Friday, 28 November 2008

Heating using flueless gas fires


Use a (thermostat controlled?) flueless gas fire as the heater in a passivhaus.

Upsides: Simple. Visible flame/focal point. Cheaper than central heating. Practically 100% efficient. Low power is OK for this application. Provides humidity!
Downsides: Emissions (esp. particulates). May not be safe/allowed as MHRV does not provide passive ventilation. Still need to provide hot water.

If not, a small balanced flue one may be good, although far less efficient.

Sunday, 23 November 2008

Piracy in Somalia

Radical Islamists in Somalia have declared that they will rescue the hijacked Saudi oil tanker. The Russian Navy has vowed to prevent any further hijacking. Nato and the EU will also cooperate to do the same.

I am extremely impressed at such a united effort to defend liberty and property from such a varied and generally mistrustful range of military powers.

Such a spectacle of cordial international harmony only confirms what we already knew:

The world needs more pirates.

You know it makes sense. Let us sincerely hope that when gallant John, Abdul and Dmitri storm this stricken vessel they find its captors dressed in 18th century attire, wearing peg legs and eyepatches, quaffing rum and/or sherry and teaching obscenities to a parrot. If that happens, as I pray it will, it will be an omen for peace in the 21st Century.


Wednesday, 19 November 2008

English Heritage - the UK government agency that acts as a latter-day feudal landlord for almost all old buildings in England - has a project:, which aims to publish on its website pictures of all the listed (i.e. "protected") buildings in the country.

This is bad. It's a waste of money and it's intrusive and slightly creepy. Flickr (along with the internet in general) has just as interesting a collection of building photos, hasn't cost the taxpayer a penny, and doesn't have them all neatly catalogued by their addresses. The pictures on the government site are just single photos taken from the nearest road. They show no details, making them as useless as they are intrusive.

On the plus side, I find this house attractive.

Tuesday, 18 November 2008

Cellular Shades

I like the look of these shades (or blinds, as I think both blinds and shades are usually called in British English):

These shades appear to be not only aesthetic, but potentially very useful for making energy-efficient buildings.

This is because, in a low energy building (in a cold climate), the fenestration is usually responsible for a large proportion of the heat loss. For example, in a Passivhaus design, the u-value of the wall will typically be about 0.15 Wm-2K-1, but the u-value of the windows will be about 0.8 Wm-2K-1. This is a much higher rate of heat loss (although admittedly of course the area of the windows will be much smaller than that of the wall). The reason for the greater conductivity is that currently we don't have any way to make building materials both highly transparent and highly insulating.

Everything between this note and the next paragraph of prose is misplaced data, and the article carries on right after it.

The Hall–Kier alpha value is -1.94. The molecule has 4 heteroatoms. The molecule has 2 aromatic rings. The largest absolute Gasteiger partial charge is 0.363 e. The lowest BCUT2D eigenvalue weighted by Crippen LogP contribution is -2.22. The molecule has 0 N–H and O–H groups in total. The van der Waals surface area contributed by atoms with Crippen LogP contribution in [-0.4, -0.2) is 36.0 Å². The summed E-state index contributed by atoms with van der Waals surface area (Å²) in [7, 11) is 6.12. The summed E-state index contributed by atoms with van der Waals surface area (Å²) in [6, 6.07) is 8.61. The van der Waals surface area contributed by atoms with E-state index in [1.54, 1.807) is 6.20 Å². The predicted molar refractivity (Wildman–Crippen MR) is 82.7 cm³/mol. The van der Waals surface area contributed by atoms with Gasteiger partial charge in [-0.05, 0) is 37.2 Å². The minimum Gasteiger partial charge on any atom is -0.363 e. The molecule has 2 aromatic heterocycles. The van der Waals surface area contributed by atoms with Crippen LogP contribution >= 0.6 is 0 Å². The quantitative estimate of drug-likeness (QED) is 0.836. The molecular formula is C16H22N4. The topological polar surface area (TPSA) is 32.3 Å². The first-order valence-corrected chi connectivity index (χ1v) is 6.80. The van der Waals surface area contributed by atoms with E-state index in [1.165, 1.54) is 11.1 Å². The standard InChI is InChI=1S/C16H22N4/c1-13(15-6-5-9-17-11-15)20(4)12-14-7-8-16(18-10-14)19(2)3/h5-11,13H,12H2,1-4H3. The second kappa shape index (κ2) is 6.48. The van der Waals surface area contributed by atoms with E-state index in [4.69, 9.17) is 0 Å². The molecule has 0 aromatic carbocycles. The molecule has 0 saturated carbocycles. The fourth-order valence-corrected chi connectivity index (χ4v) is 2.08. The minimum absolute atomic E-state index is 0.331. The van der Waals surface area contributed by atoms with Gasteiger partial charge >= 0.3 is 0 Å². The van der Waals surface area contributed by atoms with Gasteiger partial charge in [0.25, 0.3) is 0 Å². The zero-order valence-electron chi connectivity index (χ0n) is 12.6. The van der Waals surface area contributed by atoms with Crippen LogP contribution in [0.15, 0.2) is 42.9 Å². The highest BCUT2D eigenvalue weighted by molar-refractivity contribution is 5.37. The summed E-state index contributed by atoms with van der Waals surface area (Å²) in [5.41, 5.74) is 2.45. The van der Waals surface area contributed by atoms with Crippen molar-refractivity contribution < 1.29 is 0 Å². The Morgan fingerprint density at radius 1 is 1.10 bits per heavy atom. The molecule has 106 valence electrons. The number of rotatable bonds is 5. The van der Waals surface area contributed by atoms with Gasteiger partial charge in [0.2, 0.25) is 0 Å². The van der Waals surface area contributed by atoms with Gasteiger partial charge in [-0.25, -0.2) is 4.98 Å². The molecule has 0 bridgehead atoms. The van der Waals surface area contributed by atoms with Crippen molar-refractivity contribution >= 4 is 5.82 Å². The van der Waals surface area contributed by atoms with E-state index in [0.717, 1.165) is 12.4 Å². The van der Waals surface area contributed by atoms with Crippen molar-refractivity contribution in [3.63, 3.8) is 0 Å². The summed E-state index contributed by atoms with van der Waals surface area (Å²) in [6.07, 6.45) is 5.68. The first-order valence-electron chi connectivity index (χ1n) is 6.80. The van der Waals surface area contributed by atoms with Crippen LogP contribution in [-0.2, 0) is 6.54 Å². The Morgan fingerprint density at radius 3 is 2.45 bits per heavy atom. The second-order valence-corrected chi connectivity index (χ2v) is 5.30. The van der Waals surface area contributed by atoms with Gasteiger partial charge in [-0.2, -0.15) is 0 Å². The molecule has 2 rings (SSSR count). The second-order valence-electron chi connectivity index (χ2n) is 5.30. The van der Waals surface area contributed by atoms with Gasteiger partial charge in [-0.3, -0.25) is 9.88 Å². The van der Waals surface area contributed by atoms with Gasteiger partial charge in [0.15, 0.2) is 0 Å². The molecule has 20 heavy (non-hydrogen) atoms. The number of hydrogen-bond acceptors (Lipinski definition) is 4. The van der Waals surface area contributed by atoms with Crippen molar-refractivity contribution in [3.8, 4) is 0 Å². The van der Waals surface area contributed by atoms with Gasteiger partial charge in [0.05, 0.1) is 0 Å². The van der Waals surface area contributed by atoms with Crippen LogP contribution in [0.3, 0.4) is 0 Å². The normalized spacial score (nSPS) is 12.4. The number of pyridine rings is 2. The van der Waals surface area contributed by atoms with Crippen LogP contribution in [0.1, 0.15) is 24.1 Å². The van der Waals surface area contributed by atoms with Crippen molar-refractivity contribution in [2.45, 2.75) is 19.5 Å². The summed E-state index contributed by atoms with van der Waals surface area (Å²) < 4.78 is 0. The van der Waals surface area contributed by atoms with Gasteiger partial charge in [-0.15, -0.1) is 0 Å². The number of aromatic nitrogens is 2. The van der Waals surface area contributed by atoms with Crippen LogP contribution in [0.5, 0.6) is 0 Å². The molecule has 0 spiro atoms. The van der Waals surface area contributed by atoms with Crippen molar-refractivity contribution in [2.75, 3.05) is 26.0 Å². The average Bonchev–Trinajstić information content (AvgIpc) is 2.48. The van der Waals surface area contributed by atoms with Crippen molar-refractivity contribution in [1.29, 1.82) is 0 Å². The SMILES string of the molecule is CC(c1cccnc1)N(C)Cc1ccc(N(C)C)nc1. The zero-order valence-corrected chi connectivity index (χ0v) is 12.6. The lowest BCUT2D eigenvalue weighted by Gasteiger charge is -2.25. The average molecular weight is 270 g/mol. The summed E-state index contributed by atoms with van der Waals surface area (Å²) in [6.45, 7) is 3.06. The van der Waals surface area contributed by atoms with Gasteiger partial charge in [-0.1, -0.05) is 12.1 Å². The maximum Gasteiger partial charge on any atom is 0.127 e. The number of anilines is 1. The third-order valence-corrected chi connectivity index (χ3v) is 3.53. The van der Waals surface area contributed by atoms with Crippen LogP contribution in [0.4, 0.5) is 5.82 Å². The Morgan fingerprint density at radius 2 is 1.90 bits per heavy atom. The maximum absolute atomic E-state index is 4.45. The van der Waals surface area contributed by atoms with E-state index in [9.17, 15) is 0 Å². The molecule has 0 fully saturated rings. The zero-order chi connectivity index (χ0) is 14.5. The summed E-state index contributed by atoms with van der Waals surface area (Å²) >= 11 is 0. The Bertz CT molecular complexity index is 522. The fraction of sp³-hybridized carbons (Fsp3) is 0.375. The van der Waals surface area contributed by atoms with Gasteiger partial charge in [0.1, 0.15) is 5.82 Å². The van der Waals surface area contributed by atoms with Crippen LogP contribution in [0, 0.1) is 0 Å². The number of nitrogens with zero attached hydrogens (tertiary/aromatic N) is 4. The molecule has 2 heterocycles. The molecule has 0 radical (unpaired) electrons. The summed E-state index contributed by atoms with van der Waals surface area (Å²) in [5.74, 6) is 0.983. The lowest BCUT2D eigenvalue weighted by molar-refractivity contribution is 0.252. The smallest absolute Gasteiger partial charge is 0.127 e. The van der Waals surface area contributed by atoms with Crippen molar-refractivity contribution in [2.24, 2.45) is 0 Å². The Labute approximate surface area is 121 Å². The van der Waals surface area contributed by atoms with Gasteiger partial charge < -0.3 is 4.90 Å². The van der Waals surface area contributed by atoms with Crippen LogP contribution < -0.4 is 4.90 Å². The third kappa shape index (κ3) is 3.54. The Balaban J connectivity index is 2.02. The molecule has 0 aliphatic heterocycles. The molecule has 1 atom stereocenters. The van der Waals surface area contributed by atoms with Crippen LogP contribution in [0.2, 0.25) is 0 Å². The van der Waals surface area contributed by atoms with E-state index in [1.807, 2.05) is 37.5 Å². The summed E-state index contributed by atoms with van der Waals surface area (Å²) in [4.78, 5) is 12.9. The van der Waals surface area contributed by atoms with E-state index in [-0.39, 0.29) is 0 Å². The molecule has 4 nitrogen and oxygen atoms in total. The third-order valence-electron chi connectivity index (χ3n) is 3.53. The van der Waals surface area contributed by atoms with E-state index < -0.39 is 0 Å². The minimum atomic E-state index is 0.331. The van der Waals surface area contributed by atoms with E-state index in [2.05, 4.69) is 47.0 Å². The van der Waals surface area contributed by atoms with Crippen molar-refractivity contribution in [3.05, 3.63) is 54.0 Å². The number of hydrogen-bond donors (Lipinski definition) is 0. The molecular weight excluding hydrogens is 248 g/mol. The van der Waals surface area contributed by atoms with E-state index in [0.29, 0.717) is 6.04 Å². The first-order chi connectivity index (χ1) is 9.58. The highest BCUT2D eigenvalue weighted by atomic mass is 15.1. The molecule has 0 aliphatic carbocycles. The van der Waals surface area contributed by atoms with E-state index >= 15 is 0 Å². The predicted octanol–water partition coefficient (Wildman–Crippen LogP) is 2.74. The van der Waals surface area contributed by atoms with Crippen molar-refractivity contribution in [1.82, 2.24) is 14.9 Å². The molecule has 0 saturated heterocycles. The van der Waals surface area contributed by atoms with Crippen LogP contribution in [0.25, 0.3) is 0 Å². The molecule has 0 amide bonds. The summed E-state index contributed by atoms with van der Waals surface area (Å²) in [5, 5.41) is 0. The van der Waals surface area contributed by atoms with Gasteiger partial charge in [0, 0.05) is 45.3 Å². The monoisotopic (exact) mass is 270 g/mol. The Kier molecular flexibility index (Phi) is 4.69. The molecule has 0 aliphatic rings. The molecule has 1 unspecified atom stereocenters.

Because of this problem, it would be very useful when making buildings to have a removable insulation layer that can be placed over the window when transparency is not needed and removed when it is. Unfortunately, this hasn't really proved practical in most cases. Insulated shutters are bulky and not mass-produced, and typically occupants won't use them extensively anyway. This is why cellular shades have such potential; they're a collapsible insulation layer that the occupant can use for privacy exactly like as a normal window covering, a window covering being needed for most windows in any case.

I am particularly impressed by the manufacturer EcoSmart mainly because they offer so many options (including sidetracks, which surely must be vital for decent insulation) and have such an informative website, which also appears to actually have a useable ordering system (although I have not actually used it to buy anything).

I do have one serious criticism of their marketing, however, which is that the r-values they quote for their product are cumulative i.e. they include the r-value of the window as well as that of the shade. One can therefore only guess what the r-value of the shade itself is. In addition, the r-values are based on figures supplied by the manufacturer of the cellular fabric, rather than on independent testing, although I don't think this is actually a big problem.

I emailed EcoSmart to ask about the lack of a definitive r-value for their product, and in their reply they claimed that the r-value of the standard light-filtering shade with sidetracks is about 0.65 m2KW-1. I note that they have not added this claim to their website, however.

If correct, this represents a considerable energy saving, as it would reduce the u-value of a typical double glazed window from, say, 1.5 Wm-2K-1 to 0.75 Wm-2K-1 i.e. the shade would be as insulating as the window itself, and, albeit only when covering the window as at night, would reduce the u-value to Passivhaus levels. Impressive!

One thing that does trouble me about the whole concept is that the shades are not vapour-proof. This suggests that, because they necessarily reduce the temperature of the inner surface of the window, they probably promote condensation at that point, leading in all likelihood to mildew. I don't know whether or not this is a significant issue in practice, though. Condensation forms on double glazed windows in cold conditions even without coverings.